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Bridging the Gap in Maternal Care: A Doula’s Role in Reducing Disparities and Improving Birth Outcomes

A Health Equity Story March 28, 2022

A morning spent at a mother’s side as she gives birth – the afternoon spent in the office running a business focused on maternal health. For Kenda Sutton-EL, it’s all in a day’s work, and her work is vital.

Kenda is co-founder and executive director of Birth in Color RVA, a birth, policy, and advocacy nonprofit in Richmond, Virginia. On top of managing her company, Kenda also serves clients hands-on as a doula.

The mission is critical. Black women in the United States are dying at an alarming rate due to pregnancy-related causes. In fact, the  maternal mortality rate  for Black women is nearly three times that of white women.

“That’s reality right now, that Black women are dying during childbirth and our biggest concern is making sure they don’t die, making sure the baby doesn’t die, and creating a healthy mom and a healthy baby,” Kenda said.

Black women also face a higher risk of serious complications during pregnancy, and racial and ethnic disparities persist no matter the woman’s socioeconomic situation.

“There are many factors that contribute to maternal inequities, including but not limited to: access to care, prenatal co-morbidities, and racial bias in healthcare,” said Dr. Demetria Malloy, regional vice president medical director at Elevance Health. “In addition to helping birthing moms with prenatal care plans, doulas can coach during labor and provide additional health education during the postpartum period. Data has shown favorable links between successful breastfeeding and lowering the rate of sudden infant death syndrome (SIDS) with the use of doulas.”

The Elevance Health Foundation  recently committed  more than $14.5 million in grants to address maternal health. With a potential to impact a collective 100,000 women, each grant will focus on one or more of the following goals: reducing preterm birth rate, reducing maternal morbidity and mortality, and reducing primary cesarean rate. These grants are part of up to $30 million the Foundation plans to invest over the next three years to make significant progress on improving maternal health outcomes.

Birth in Color RVA is one of 17 organizations receiving support in the first round of grants. The Doula program will receive a $150,000 grant over two years to fund the training and development of 18 doulas of color in three underrepresented localities in Virginia. The new doulas will join existing doulas of color to provide prenatal and postpartum care that demonstrates cultural humility. Lactation consultants, birth workers, and community-based doulas are trained to provide emotional, physical, and social support to women and families before, during, and after pregnancy. 

As more attention is brought to maternal health disparities and maternal care, more and more pregnant people are turning to a community-based doula—a person from the same culture, background, and often shared experiences.

The increase might be tied to many Black and Hispanic/Latino expectant women expressing they feel unheard and overlooked by their healthcare providers when asking questions or expressing concerns about their health. Doulas help bridge the gap by putting their priority on serving the interests of the woman, acknowledging their experiences, and helping to communicate their concerns. Studies show that mothers in historically marginalized and underserved communities who use a doula have  better birth outcomes.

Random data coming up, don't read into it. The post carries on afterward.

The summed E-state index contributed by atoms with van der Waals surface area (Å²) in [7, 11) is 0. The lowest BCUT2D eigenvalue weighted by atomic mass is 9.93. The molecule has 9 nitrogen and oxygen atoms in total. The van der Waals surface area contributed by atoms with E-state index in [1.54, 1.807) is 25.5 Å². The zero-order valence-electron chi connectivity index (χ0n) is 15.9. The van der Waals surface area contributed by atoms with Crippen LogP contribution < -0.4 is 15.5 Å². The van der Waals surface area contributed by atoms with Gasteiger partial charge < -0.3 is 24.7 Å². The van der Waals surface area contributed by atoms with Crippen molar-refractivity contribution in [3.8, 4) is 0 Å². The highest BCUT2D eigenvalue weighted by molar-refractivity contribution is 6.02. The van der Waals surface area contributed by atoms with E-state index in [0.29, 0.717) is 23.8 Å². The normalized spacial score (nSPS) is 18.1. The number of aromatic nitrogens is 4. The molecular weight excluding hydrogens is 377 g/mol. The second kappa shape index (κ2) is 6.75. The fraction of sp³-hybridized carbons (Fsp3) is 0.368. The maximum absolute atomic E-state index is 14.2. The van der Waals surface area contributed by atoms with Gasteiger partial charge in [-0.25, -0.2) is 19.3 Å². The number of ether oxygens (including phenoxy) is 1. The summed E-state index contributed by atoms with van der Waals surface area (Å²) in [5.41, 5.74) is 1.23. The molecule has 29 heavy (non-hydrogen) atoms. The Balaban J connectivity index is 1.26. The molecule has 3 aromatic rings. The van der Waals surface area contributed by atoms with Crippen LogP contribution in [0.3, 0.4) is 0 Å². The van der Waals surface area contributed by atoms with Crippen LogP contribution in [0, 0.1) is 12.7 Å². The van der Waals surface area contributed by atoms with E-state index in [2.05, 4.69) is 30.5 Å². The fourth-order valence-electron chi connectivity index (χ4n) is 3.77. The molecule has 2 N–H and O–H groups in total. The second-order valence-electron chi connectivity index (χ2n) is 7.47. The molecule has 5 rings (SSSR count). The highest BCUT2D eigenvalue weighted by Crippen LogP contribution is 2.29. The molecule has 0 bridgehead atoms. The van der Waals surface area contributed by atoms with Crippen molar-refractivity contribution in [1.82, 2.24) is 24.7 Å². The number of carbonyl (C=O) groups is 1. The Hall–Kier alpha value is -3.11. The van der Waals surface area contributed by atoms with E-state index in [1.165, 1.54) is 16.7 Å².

“There are multiple ways to implement doula programs, but those that involve community-based organizations that help engage and serve those birthing persons at highest risk often seem to be the most successful and sustainable,” said Dr. Malloy. “They provide a trust factor during a vulnerable time in a mother’s and family’s life that can optimize sustained engagement, wellbeing, and clinical outcomes.”

Kenda, who is a mother of two, used a doula during her pregnancies and had support from family members. She says that village of support is what she’s used to, and what led her to work as a doula for many years giving expectant mothers a platform for more personalized care. She eventually launched Birth in Color RVA in 2018 and elevated her work to advocate for and empower Black mothers.

“People said they couldn’t find doulas that look like them and that’s what they preferred. We collectively said let’s create a space that is a central location where they can find people of color,” Kenda said.

Through support customized for each client, doulas aim to improve health outcomes of all birthing people and babies. They help remove barriers, reduce stress, and encourage new moms to embrace the joy of motherhood.

“They’re always there to support you; any questions you have, they’re going to answer,” Kenda said. “Equipping them with evidence-based information and helping them to find the power within themselves is the key role of the doula. Helping with comfort measures, thinking outside of the box, and equipping them with the knowledge to make their own decisions.”

Her doula duties on this day: welcoming a baby into the world. 

“Everything went well. Healthy mom, healthy baby. Seven pounds, three ounces.”

For Kenda, her work is a labor of love.

“It’s exciting to be a part of birth,” she said. “You helped to have a healthy mom and a healthy baby, you helped participate in that outcome. You helped give the mom the birth that she wanted and that’s the reward. You go away feeling fulfilled.”

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